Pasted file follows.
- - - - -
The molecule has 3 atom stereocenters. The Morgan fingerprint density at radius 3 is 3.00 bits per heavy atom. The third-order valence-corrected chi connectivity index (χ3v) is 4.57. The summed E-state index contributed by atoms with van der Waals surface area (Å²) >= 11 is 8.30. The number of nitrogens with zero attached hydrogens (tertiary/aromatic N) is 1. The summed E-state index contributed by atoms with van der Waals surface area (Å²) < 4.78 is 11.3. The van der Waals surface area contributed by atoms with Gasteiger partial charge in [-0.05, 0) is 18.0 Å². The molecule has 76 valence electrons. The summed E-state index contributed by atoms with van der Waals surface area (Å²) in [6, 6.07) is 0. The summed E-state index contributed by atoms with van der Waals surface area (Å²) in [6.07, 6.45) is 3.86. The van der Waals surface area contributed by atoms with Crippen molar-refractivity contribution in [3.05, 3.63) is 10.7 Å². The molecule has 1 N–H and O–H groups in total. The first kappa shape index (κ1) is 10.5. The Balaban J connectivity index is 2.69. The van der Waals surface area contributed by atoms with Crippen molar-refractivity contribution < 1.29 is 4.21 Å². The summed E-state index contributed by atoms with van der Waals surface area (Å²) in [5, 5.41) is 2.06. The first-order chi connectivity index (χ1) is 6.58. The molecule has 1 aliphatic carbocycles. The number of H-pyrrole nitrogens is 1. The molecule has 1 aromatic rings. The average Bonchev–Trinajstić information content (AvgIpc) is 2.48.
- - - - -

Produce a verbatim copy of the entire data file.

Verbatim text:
The molecule has 3 atom stereocenters. The Morgan fingerprint density at radius 3 is 3.00 bits per heavy atom. The third-order valence-corrected chi connectivity index (χ3v) is 4.57. The summed E-state index contributed by atoms with van der Waals surface area (Å²) >= 11 is 8.30. The number of nitrogens with zero attached hydrogens (tertiary/aromatic N) is 1. The summed E-state index contributed by atoms with van der Waals surface area (Å²) < 4.78 is 11.3. The van der Waals surface area contributed by atoms with Gasteiger partial charge in [-0.05, 0) is 18.0 Å². The molecule has 76 valence electrons. The summed E-state index contributed by atoms with van der Waals surface area (Å²) in [6, 6.07) is 0. The summed E-state index contributed by atoms with van der Waals surface area (Å²) in [6.07, 6.45) is 3.86. The van der Waals surface area contributed by atoms with Crippen molar-refractivity contribution in [3.05, 3.63) is 10.7 Å². The molecule has 1 N–H and O–H groups in total. The first kappa shape index (κ1) is 10.5. The Balaban J connectivity index is 2.69. The van der Waals surface area contributed by atoms with Crippen molar-refractivity contribution < 1.29 is 4.21 Å². The summed E-state index contributed by atoms with van der Waals surface area (Å²) in [5, 5.41) is 2.06. The first-order chi connectivity index (χ1) is 6.58. The molecule has 1 aliphatic carbocycles. The number of H-pyrrole nitrogens is 1. The molecule has 1 aromatic rings. The average Bonchev–Trinajstić information content (AvgIpc) is 2.48.